"Adil Rashid is a strong asset of ours. He has the ability to bowl anywhere in the 50 overs and particularly at the end, he poses a huge threat with his variations" - Morgan Getty

England captain Eoin Morgan says his team were "fortunate" to defeat West Indies at St George's in Grenada after a Chris Gayle-inspired home side nearly did the unthinkable and almost chased down England's mammoth target of 418 in the fourth One-Day International.

Centuries from Morgan and Jos Buttler had guided the tourists to the highest ever score against West Indies in an ODI in the Caribbean and restated England's credentials as the most destructive batting order in the world after a blip in game two in Barbados. It was an effort which looked to have put the game beyond West Indies but Gayle's brilliant 162 looked at one stage as if it would lead the home side to a remarkable victory. In the end, West Indies fell just 29 runs short as Adil Rashid took their last four wickets in the 48th over.

A strong breeze, short boundaries and a flat pitch aided the batting carnage but it was a quite brilliant game of cricket which ebbed and flowed and was in the balance until the last few overs. "It was a hell of a game," Morgan said at the post-match presentation. "We really did go toe to toe with West Indies today. We were very fortunate, particularly with that spell that Adil came back with, to get over the line because we were probably sitting in second position for the last 15 overs of the game. We needed something special and Adil produced that in his final over.

"Adil is a strong asset of ours. He has the ability to bowl anywhere in the 50 overs and particularly at the end, he poses a huge threat with his variations. He kept his calm. It wasn't easy to bowl to the short side, particularly to Chris Gayle, and then when he came on at the far end, he found really nice rhythm and found nice purchase off the pitch. That breeds confidence. To come back and bowl an over where he takes four wickets and wins us the game is outstanding."

Rashid wasn't the only bowler to impress. Mark Wood continued his good form with four top-order wickets but there were plenty of nervy moments in West Indies' chase, particularly when Gayle was at the crease. The West Indian opener proved that even at the age of 39, he is still to be feared and during this innings, he passed 10,000 ODI runs becoming just the second man from the Caribbean to achieve that feat, behind Brian Lara. Gayle was finally dismissed by Ben Stokes and although Carlos Brathwaite did his best to continue the fight with a quickfire half-century, West Indies just ran out of steam.

"We just needed wickets all the time," Buttler told Sky Sports. "You felt that if Chris Gayle batted for long enough they would win the game which is incredible when you have got 420 on the board. But we were trying to mix the bowlers. I thought Mark Wood was outstanding again, I thought he bowled fantastically well. I like the way Adil wants the ball in those situations and to be able to spin it both ways is tough to get after."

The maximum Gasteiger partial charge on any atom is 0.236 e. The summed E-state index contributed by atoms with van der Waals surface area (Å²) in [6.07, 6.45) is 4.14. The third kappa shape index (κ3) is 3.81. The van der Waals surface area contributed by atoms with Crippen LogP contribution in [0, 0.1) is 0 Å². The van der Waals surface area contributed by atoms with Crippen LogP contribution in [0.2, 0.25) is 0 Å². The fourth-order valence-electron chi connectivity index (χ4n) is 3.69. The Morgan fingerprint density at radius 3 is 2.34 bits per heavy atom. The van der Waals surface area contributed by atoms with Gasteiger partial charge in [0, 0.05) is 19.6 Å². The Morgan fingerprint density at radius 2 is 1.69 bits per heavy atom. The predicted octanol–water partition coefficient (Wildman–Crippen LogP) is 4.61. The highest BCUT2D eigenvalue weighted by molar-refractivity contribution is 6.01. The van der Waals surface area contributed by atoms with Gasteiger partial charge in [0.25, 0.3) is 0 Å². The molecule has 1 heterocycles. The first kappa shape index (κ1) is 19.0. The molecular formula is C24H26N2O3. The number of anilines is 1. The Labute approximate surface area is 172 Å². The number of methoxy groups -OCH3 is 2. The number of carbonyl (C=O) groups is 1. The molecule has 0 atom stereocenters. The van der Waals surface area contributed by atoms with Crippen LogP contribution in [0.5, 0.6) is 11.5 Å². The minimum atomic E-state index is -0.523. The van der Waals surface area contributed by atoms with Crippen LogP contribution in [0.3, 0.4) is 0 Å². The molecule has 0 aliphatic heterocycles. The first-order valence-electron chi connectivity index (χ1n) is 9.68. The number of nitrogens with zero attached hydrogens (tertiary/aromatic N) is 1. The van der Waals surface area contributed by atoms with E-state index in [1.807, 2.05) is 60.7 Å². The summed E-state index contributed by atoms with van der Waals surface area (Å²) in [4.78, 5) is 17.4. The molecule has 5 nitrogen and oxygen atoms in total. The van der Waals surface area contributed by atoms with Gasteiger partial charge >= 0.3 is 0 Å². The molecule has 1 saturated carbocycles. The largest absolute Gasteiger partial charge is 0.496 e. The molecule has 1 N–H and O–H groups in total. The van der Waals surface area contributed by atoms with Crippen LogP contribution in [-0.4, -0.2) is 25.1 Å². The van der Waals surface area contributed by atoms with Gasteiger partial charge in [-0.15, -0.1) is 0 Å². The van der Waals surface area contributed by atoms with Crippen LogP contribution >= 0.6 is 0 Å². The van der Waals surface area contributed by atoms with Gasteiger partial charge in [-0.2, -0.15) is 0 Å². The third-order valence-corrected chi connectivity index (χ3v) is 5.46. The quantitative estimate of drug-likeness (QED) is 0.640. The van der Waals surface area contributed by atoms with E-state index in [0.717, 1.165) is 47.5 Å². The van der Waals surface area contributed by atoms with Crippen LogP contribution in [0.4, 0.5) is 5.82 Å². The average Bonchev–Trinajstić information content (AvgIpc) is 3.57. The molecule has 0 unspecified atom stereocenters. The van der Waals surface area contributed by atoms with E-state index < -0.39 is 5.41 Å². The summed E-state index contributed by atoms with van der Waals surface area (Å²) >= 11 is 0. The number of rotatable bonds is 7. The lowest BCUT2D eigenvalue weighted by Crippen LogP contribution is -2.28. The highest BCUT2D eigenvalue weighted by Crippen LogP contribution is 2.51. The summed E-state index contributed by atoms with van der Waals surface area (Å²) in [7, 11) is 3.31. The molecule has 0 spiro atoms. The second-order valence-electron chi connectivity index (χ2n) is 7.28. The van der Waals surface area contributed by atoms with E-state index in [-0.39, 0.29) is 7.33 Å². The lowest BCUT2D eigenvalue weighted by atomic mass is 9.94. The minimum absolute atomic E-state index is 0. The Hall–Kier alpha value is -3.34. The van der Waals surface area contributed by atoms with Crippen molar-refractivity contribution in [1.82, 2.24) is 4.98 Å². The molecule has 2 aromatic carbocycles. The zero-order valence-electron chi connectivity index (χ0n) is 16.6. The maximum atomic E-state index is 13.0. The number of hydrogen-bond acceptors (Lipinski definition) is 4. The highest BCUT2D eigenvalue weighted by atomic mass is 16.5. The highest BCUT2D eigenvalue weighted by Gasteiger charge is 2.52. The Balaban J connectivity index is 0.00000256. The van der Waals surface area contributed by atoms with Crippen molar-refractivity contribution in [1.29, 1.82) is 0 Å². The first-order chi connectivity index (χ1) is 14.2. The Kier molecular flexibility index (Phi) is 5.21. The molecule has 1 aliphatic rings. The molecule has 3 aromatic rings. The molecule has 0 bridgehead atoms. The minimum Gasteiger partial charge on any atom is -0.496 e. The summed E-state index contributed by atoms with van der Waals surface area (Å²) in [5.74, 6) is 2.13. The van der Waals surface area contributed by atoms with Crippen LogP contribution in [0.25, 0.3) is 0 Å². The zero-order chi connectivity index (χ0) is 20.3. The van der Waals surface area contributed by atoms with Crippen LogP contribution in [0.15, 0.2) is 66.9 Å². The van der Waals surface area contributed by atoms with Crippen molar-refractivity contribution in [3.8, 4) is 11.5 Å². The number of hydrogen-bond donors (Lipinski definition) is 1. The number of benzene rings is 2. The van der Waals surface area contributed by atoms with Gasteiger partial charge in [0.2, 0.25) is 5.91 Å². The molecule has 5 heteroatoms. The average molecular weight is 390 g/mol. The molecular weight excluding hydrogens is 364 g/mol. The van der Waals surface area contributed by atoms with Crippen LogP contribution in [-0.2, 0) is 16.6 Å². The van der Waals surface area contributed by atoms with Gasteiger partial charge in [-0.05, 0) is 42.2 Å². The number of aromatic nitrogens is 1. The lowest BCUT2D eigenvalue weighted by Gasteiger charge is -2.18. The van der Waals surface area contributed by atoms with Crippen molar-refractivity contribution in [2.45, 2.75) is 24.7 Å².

Because of its destructiveness, Buttler's seventh ODI century in the first innings somewhat overshadowed Morgan's own hundred, his 12th in this format. The pair put on 204 for the fourth wicket and in the process, Morgan became the first England player to pass 6,000 ODI runs. As their partnership developed, however, the left-hander increasingly became little more than a bystander as Buttler played one of the great one-day innings.

England's wicket-keeper was finally dismissed in the 50th over for 150 off 77 deliveries but that doesn't tell the whole story. His second fifty came off just 15 balls and his third off just 16 as he put West Indies' bowlers to the sword to the tune of 12 sixes and 13 boundaries. In all, England scored 154 runs from the final ten overs, the most they have ever scored in ODI cricket, and amassed 24 sixes, a new world record.

"It was really special, I really enjoyed it," Buttler said. "When you feel like you get into that zone and you try to continue it, it was pleasing. I had a chat with Joe Root earlier and asked him what he felt a decent score was. He said north of 350 so knowing that is in the back of your mind, going in at five today, it felt like with 12 or 13 overs to go, we were both set and it was really time to kick on."

After Alex Hales, in the side for the injured Jason Roy, and Jonny Bairstow had got England off to a flier, putting on 100 for the first wicket, Buttler was promoted above Stokes in the order to keep a right and left hand combination at the crease. It is the sort of flexibility that Morgan's team has displayed before and it worked perfectly today. "That's one of the strengths of the team," Buttler said. "There are no egos and lots of guys are happy to bat in a multitude of positions. That really helps."

"Collectively we batted brilliantly," added Morgan. "It started at the top with Bairstow and Hales who were excellent and got us off to a flying start and laid a platform to allow myself and Jos to build a partnership. Jos is built like a champion racehorse and when he gets into his stride, he's very difficult to stop. Watching him in full flow today was exceptional and gave us the best chance of going out and putting on a really strong score."

England lead the series 2-1 with the fifth and final match in St Lucia to come on Saturday. Whatever the result there, West Indies, ranked ninth in the world to England's top billing, have provided the tourists with a sterner test than many observers might have expected before the series started. Ahead of the World Cup, however, that is no bad thing for Morgan's men. "Tonight was such a close game, it really could have gone either way," England's captain said. "The more games that we play under pressure, keep calm and keep producing is a real good positive for us."